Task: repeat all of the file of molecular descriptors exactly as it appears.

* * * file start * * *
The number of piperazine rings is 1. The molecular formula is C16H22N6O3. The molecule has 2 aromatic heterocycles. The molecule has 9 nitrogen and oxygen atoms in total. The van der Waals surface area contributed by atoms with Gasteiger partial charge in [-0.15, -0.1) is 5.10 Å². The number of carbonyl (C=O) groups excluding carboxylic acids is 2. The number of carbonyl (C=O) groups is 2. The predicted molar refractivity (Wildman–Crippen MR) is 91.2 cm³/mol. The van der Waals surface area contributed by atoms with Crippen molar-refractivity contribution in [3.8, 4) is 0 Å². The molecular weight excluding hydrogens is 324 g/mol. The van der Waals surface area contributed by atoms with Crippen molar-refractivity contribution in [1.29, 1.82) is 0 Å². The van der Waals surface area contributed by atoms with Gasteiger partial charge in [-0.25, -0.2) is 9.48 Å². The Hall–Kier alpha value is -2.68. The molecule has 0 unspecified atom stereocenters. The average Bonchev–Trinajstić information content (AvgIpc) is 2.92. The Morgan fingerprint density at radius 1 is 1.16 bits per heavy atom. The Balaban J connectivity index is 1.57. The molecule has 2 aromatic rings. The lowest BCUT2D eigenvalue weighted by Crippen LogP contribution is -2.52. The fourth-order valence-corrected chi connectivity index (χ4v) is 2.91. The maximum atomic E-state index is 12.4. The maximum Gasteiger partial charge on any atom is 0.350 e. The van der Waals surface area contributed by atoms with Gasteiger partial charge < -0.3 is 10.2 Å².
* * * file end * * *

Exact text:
The number of piperazine rings is 1. The molecular formula is C16H22N6O3. The molecule has 2 aromatic heterocycles. The molecule has 9 nitrogen and oxygen atoms in total. The van der Waals surface area contributed by atoms with Gasteiger partial charge in [-0.15, -0.1) is 5.10 Å². The number of carbonyl (C=O) groups excluding carboxylic acids is 2. The number of carbonyl (C=O) groups is 2. The predicted molar refractivity (Wildman–Crippen MR) is 91.2 cm³/mol. The van der Waals surface area contributed by atoms with Crippen molar-refractivity contribution in [3.8, 4) is 0 Å². The molecular weight excluding hydrogens is 324 g/mol. The van der Waals surface area contributed by atoms with Crippen molar-refractivity contribution in [1.29, 1.82) is 0 Å². The van der Waals surface area contributed by atoms with Gasteiger partial charge in [-0.25, -0.2) is 9.48 Å². The Hall–Kier alpha value is -2.68. The molecule has 0 unspecified atom stereocenters. The average Bonchev–Trinajstić information content (AvgIpc) is 2.92. The Morgan fingerprint density at radius 1 is 1.16 bits per heavy atom. The Balaban J connectivity index is 1.57. The molecule has 2 aromatic rings. The lowest BCUT2D eigenvalue weighted by Crippen LogP contribution is -2.52. The fourth-order valence-corrected chi connectivity index (χ4v) is 2.91. The maximum atomic E-state index is 12.4. The maximum Gasteiger partial charge on any atom is 0.350 e. The van der Waals surface area contributed by atoms with Gasteiger partial charge < -0.3 is 10.2 Å².